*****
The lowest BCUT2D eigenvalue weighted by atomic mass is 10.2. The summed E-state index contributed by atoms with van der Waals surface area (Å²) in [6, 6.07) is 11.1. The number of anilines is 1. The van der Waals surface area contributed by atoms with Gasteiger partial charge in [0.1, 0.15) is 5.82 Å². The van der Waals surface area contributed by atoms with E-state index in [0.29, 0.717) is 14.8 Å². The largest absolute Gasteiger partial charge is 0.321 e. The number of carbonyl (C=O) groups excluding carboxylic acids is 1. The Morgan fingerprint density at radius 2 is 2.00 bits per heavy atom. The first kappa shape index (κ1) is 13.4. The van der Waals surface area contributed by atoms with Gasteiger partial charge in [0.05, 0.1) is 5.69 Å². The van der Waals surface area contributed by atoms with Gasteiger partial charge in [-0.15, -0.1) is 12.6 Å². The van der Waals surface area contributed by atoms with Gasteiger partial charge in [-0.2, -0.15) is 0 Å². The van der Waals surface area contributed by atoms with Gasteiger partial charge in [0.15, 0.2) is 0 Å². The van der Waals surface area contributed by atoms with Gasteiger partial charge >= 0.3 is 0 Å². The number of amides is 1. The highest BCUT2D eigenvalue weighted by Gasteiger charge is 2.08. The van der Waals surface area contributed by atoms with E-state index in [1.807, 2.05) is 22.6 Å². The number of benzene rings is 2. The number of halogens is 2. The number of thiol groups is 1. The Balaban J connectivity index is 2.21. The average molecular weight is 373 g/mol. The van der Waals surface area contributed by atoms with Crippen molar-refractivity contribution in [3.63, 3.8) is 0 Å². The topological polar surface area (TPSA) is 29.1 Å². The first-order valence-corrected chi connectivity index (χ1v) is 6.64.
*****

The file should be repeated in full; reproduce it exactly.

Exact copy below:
The lowest BCUT2D eigenvalue weighted by atomic mass is 10.2. The summed E-state index contributed by atoms with van der Waals surface area (Å²) in [6, 6.07) is 11.1. The number of anilines is 1. The van der Waals surface area contributed by atoms with Gasteiger partial charge in [0.1, 0.15) is 5.82 Å². The van der Waals surface area contributed by atoms with E-state index in [0.29, 0.717) is 14.8 Å². The largest absolute Gasteiger partial charge is 0.321 e. The number of carbonyl (C=O) groups excluding carboxylic acids is 1. The Morgan fingerprint density at radius 2 is 2.00 bits per heavy atom. The first kappa shape index (κ1) is 13.4. The van der Waals surface area contributed by atoms with Gasteiger partial charge in [0.05, 0.1) is 5.69 Å². The van der Waals surface area contributed by atoms with Gasteiger partial charge in [-0.15, -0.1) is 12.6 Å². The van der Waals surface area contributed by atoms with Gasteiger partial charge in [-0.2, -0.15) is 0 Å². The van der Waals surface area contributed by atoms with Gasteiger partial charge in [0.15, 0.2) is 0 Å². The van der Waals surface area contributed by atoms with Gasteiger partial charge >= 0.3 is 0 Å². The number of amides is 1. The highest BCUT2D eigenvalue weighted by Gasteiger charge is 2.08. The van der Waals surface area contributed by atoms with E-state index in [1.807, 2.05) is 22.6 Å². The number of benzene rings is 2. The number of halogens is 2. The number of thiol groups is 1. The Balaban J connectivity index is 2.21. The average molecular weight is 373 g/mol. The van der Waals surface area contributed by atoms with Crippen molar-refractivity contribution in [3.63, 3.8) is 0 Å². The topological polar surface area (TPSA) is 29.1 Å². The first-order valence-corrected chi connectivity index (χ1v) is 6.64.